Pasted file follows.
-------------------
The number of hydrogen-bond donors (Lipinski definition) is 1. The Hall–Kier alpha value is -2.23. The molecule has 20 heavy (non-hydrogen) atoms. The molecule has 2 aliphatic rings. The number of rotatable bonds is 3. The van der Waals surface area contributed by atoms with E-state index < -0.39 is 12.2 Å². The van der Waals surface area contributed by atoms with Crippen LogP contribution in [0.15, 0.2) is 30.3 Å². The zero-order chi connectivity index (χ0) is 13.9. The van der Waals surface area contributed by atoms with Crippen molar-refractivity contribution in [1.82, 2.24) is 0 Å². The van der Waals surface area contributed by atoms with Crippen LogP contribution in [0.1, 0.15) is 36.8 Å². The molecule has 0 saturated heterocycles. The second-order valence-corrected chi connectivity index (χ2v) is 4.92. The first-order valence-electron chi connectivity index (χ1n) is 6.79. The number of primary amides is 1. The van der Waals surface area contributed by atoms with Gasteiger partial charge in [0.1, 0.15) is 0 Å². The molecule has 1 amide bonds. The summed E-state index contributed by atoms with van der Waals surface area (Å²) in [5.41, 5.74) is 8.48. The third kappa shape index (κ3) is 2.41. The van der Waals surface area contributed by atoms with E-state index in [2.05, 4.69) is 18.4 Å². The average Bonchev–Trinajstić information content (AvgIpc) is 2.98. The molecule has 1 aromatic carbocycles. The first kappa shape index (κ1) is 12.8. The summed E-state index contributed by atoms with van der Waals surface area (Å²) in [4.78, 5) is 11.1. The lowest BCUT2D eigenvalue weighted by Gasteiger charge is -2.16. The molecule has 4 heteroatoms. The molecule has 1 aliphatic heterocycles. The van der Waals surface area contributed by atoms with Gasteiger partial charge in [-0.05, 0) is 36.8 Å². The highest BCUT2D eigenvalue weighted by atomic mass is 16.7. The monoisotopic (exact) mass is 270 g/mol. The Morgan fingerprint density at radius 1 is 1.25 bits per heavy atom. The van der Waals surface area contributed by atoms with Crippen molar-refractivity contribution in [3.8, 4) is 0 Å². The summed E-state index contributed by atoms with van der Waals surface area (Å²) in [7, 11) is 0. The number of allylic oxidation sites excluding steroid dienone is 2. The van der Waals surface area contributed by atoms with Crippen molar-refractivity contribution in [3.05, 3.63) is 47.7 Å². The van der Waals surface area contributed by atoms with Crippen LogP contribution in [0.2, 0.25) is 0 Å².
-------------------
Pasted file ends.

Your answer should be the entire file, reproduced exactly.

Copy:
The number of hydrogen-bond donors (Lipinski definition) is 1. The Hall–Kier alpha value is -2.23. The molecule has 20 heavy (non-hydrogen) atoms. The molecule has 2 aliphatic rings. The number of rotatable bonds is 3. The van der Waals surface area contributed by atoms with E-state index < -0.39 is 12.2 Å². The van der Waals surface area contributed by atoms with Crippen LogP contribution in [0.15, 0.2) is 30.3 Å². The zero-order chi connectivity index (χ0) is 13.9. The van der Waals surface area contributed by atoms with Crippen molar-refractivity contribution in [1.82, 2.24) is 0 Å². The van der Waals surface area contributed by atoms with Crippen LogP contribution in [0.1, 0.15) is 36.8 Å². The molecule has 0 saturated heterocycles. The second-order valence-corrected chi connectivity index (χ2v) is 4.92. The first-order valence-electron chi connectivity index (χ1n) is 6.79. The number of primary amides is 1. The van der Waals surface area contributed by atoms with Gasteiger partial charge in [0.1, 0.15) is 0 Å². The molecule has 1 amide bonds. The summed E-state index contributed by atoms with van der Waals surface area (Å²) in [5.41, 5.74) is 8.48. The third kappa shape index (κ3) is 2.41. The van der Waals surface area contributed by atoms with E-state index in [2.05, 4.69) is 18.4 Å². The average Bonchev–Trinajstić information content (AvgIpc) is 2.98. The molecule has 1 aromatic carbocycles. The first kappa shape index (κ1) is 12.8. The summed E-state index contributed by atoms with van der Waals surface area (Å²) in [4.78, 5) is 11.1. The lowest BCUT2D eigenvalue weighted by Gasteiger charge is -2.16. The molecule has 4 heteroatoms. The molecule has 1 aliphatic heterocycles. The van der Waals surface area contributed by atoms with Gasteiger partial charge in [-0.05, 0) is 36.8 Å². The highest BCUT2D eigenvalue weighted by atomic mass is 16.7. The monoisotopic (exact) mass is 270 g/mol. The Morgan fingerprint density at radius 1 is 1.25 bits per heavy atom. The van der Waals surface area contributed by atoms with Crippen molar-refractivity contribution in [3.8, 4) is 0 Å². The summed E-state index contributed by atoms with van der Waals surface area (Å²) in [7, 11) is 0. The number of allylic oxidation sites excluding steroid dienone is 2. The van der Waals surface area contributed by atoms with Crippen molar-refractivity contribution in [3.05, 3.63) is 47.7 Å². The van der Waals surface area contributed by atoms with Crippen LogP contribution in [0.2, 0.25) is 0 Å².